Forbidden foods (and how to fake them) – Chicken with mushrooms, greens and smoked goose breast

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Growing up in a traditional, but not strictly orthodox home, we maintained a dual dietary practice – strictly kosher at home; rather less so outside of it. Thus it was that my first Big Mac (accompanied naturally by a dairy milk shake) was consumed well before the golden arches arrived in the holy land. Until I started keeping strictly kosher in my late teens, I sampled many non-kosher establishments (my main regret with hindsight is that they were mainly of the fast food variety) but throughout that entire time I never (knowingly) consumed any pork products and the closest I ever got to sea food was prawn cocktail flavoured crisps.

Given the choice between any TV program not involving grown men chasing a ball around a field, I will almost always opt for something involving food. I typically having some cooking show or another on in the background when I’m at home in the evening, usually via youtube. Jamie Oliver, Gordon Ramsay and Heston Blumenthal’s shows are particular favourites at the moment and they serve to inspire my cooking. Given that they are strictly non-kosher in their content, it’s quite clear that a lot of their recipes are not even close to possible unless pork can be substituted for another meat. One ingredient that comes up, time and time again however and which would be the first thing on the menu if I were given a pass on the kashrut laws for 24 hours is bacon.

The closest that I’ve got to eating bona fide bacon was a great dish involving lamb bacon at a restaurant called Moise in Jerusalem which, given it’s absence from eluna.com and a Facebook page which hasn’t been updated since 2012 I believe to be closed (although I’d be delighted to be told differently). To my knowledge there isn’t a commercially available kosher substitute in Israel so I trawled around a bit for suggestions and the one thing that kept on coming up was smoked goose breast.

Most decent deli counters carry it and although it’s not cheap, what I had in mind didn’t need a large amount so I picked up 200 grams in one thick slice (it needs to be fairly thick). My intention was to use it as a base, rendering the smoky – fattiness in the pan and using the flavours to give my dish some depth whilst leaving little nuggets of the flesh as little treasures to be picked out and enjoyed.

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mushrooms and onions cooking with nuggets of goose breast in the goose fat – smells incredible!

I figured that mushrooms would do an excellent job of soaking up the smoky flavours and so bought a punnet of baby portobellos to be chopped into rustic sized pieces and added to the skillet together with roughly diced onions. I grabbed chicken legs and decided to use up half a bottle of red wine which was sitting in the fridge. Lastly I wanted something green to add in towards the end of cooking time and opted for beet leaves (Alei Mangold in Hebrew) as this was what was available and looking good at the local supermarket.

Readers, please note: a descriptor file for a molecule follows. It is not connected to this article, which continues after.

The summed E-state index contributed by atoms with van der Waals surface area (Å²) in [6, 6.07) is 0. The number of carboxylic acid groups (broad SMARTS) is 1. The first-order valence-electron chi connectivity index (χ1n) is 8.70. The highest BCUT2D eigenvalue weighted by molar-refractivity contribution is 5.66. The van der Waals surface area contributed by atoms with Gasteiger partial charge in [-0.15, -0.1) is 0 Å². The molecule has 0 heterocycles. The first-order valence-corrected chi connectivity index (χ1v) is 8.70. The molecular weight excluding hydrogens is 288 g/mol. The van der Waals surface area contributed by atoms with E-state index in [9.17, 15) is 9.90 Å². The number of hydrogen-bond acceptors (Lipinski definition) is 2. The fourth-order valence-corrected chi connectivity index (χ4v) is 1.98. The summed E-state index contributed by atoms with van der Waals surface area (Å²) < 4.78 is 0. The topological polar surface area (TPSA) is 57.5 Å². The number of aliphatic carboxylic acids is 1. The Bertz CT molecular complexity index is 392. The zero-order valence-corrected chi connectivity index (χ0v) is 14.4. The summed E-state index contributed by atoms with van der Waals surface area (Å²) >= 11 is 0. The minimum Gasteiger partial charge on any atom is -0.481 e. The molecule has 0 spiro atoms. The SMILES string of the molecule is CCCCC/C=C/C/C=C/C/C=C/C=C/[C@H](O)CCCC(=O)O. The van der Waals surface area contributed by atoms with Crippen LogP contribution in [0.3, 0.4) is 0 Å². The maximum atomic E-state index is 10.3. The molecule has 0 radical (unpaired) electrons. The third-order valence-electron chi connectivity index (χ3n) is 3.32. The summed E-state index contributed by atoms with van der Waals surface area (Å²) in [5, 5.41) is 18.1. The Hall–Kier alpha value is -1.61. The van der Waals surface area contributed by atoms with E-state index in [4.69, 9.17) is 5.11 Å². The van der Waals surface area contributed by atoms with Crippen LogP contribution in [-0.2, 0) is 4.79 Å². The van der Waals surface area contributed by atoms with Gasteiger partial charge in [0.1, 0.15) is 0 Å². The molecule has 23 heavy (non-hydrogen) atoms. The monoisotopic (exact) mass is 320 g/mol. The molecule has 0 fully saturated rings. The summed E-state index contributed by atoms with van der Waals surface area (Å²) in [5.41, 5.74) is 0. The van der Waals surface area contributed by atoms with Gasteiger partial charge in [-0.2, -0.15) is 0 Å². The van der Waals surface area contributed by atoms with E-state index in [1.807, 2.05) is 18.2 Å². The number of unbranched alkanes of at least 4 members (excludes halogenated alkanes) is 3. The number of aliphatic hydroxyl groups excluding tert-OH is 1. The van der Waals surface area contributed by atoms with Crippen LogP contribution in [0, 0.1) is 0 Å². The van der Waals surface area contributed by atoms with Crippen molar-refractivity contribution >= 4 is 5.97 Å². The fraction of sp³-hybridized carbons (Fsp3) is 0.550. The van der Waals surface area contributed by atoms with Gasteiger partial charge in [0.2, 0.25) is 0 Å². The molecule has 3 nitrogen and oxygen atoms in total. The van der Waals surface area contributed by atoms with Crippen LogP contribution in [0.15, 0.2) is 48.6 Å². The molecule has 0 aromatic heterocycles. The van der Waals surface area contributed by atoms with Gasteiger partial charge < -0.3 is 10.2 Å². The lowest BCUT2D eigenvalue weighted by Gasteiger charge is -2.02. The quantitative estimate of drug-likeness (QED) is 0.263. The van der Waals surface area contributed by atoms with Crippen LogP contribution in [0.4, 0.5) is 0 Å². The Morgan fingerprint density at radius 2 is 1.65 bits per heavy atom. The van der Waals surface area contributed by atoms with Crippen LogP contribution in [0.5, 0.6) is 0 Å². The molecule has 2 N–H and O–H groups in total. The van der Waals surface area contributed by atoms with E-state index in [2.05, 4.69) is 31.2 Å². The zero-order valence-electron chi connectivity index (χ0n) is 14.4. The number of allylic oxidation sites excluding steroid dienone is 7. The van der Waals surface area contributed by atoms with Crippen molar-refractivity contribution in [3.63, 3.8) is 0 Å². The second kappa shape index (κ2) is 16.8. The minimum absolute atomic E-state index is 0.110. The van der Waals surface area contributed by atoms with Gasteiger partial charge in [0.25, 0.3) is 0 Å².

I have no way of knowing how the tasty end result compares to the real deal and my wife comes from a strictly kosher background and can shed no light. It was certainly a delicious meal however and I still have half of the goose breast left over so I’ll see about finding a different recipe to use it in. Worth the extra expense? It cost very little and as an addition it was okay – but not earth shaking and the recipe would be delicious without it too. I will definitely however, make this or something similar again when we have some non-kosher observant friends drop by to see what they make of it.

Ingredients

100 grams of thickly sliced smoked goose breast, fat on, diced into 1/2 centimeter cubes

1 medium onion roughly chopped

1 punnet of mushrooms roughly sliced (a mix of different mushrooms would be excellent)

1/3 bottle of red wine (stock would be fine)

2 chicken legs, divided into leg and thigh

1 package of beet leaves, tough stalks removed, roughly chopped (spinach is also fine)

Method

Heat your oven to 200c

Heat a frying pan until very hot (I used my wonderfully versatile $12 cast iron skillet)

Throw in goose breast, fat side down and allow the fat to render into the pan

Add onions and fry, stirring, for 3 minutes

Add mushrooms and continue to stir for a further 5 minutes

Remove veggies from the pan and add the chicken, skin side down for 3 minutes – you want the skin to be a golden brown colour. Flip and leave for another 3 minutes

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Return your goose breast / onion / mushroom mix to the pan, add the wine and season liberally with freshly cracked black pepper

Once your wine is bubbling, transfer to the oven for approximately 20 minutes

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Remove from the oven, transfer the chicken to plates and add the greens to the vegetable / wine mixture. Stir – the leaves should wilt in the latent heat but will retain their strong green colour. Add the mixture to your plates.

Serve with more wine.

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3 responses to “Forbidden foods (and how to fake them) – Chicken with mushrooms, greens and smoked goose breast

    • Smoked Goose breast should be available at pretty much any decent deli counter. I bought 200 grams for about NIS 25 – a small amount goes a long way!

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